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Omegon Mini Track LX2 Review

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#1 project nightflight

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Posted 03 February 2019 - 09:32 AM

The Mini Track LX2 is a small camera tracker that provides 60 minutes of tracking time. It was developed by Italian astrophotographer Christian Fattinnanzi and is distributed by Omegon. The device stands out among the other available sky trackers, since it is driven by a mechanical clock that needs no electrical power source. Besides that, it brings another innovation: To compensate for the camera weight, it features a spring mechanism that helps to stabilize the tracking rate.

Click here to view the article

#2 Astroman007

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Posted 06 February 2019 - 08:36 PM

Wow! What a fascinating device! A completely mechanical, non-electronic, electric, or motorized, clockwork-driven tracker; something that I had no idea (until reading this article) is still being made.

That is certainly something I would like to have!



#3 project nightflight

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Posted 13 February 2019 - 10:29 AM

Update on the Cons we mentioned in the summary of our review:

 

- a new version of the tracker has been released that also works on the southern hemisphere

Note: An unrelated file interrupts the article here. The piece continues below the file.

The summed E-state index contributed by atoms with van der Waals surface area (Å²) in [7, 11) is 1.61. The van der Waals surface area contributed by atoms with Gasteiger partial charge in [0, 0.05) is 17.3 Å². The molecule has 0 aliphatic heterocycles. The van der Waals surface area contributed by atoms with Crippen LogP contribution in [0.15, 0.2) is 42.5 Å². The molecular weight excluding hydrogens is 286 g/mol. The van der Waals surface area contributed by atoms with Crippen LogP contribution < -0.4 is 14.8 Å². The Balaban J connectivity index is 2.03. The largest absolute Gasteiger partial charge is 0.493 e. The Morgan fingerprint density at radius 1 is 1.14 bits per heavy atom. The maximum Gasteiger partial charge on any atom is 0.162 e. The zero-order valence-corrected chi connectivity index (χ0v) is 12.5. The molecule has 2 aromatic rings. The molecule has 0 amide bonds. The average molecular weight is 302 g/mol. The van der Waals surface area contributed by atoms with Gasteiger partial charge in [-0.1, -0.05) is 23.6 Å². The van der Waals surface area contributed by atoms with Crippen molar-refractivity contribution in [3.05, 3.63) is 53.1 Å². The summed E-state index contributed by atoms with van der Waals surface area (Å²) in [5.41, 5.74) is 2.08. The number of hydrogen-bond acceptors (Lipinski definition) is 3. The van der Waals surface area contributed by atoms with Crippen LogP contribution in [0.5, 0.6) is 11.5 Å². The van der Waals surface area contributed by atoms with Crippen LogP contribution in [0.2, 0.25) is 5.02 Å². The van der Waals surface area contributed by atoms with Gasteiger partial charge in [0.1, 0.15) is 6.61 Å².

- a carrying bag for the Mini Track has been announced



#4 soldevilla

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Posted 20 February 2019 - 04:43 PM

I bought a unit. I saw a ripple in the stellar images and I understood where the problem was, because I have seen it before. I disassembled the unit and carefully polished the teeth of the stainless steel plate. Polishing the output gear of the watch movement is more complicated and there is a danger of destroying the Mini Track. But I have been successful and now I can take 2 minute shots with a 250mm telephoto lens with my Canon 1200D. My deep sky image processing skills are very basic, I'm sorry.

 

52461598_1238175523004478_49865893156487


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#5 bbcah39

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Posted 27 February 2019 - 03:32 PM

I bought the tracker and really like it! I even made a couple of videos showing it. https://youtu.be/yu9LCvuVXOE

Orion & Rosette Portrait

Edited by bbcah39, 27 February 2019 - 04:30 PM.

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#6 project nightflight

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Posted 04 March 2019 - 11:57 AM

Update: Finderscope Adapter
For those who want to enjoy the convenience of an optical polar finder Omegon released a finderscope adapter. The adapter gets screwed onto the tracker body, replaces the polar sighting pipe and provides a clamp that holds any finderscope with a diameter around 23mm. We tested the adapter with a typical 6x24 crosshair finderscope. These small scopes are low-cost, widely available from numerous telescope dealers and fit nicely into the adapter. We found out that although the achievable polar alignment precision is not increased very much, the procedure of polar alignment becomes easier. Polaris is much better visible in the finderscope and can be centered more easily than with the sighting pipe that comes with the tracker. As we pointed out in our review, for the recommended exposure times in minutes of 100/f[mm] the polar alignment is accurate enough when simply aiming at Polaris, with or without a finderscope.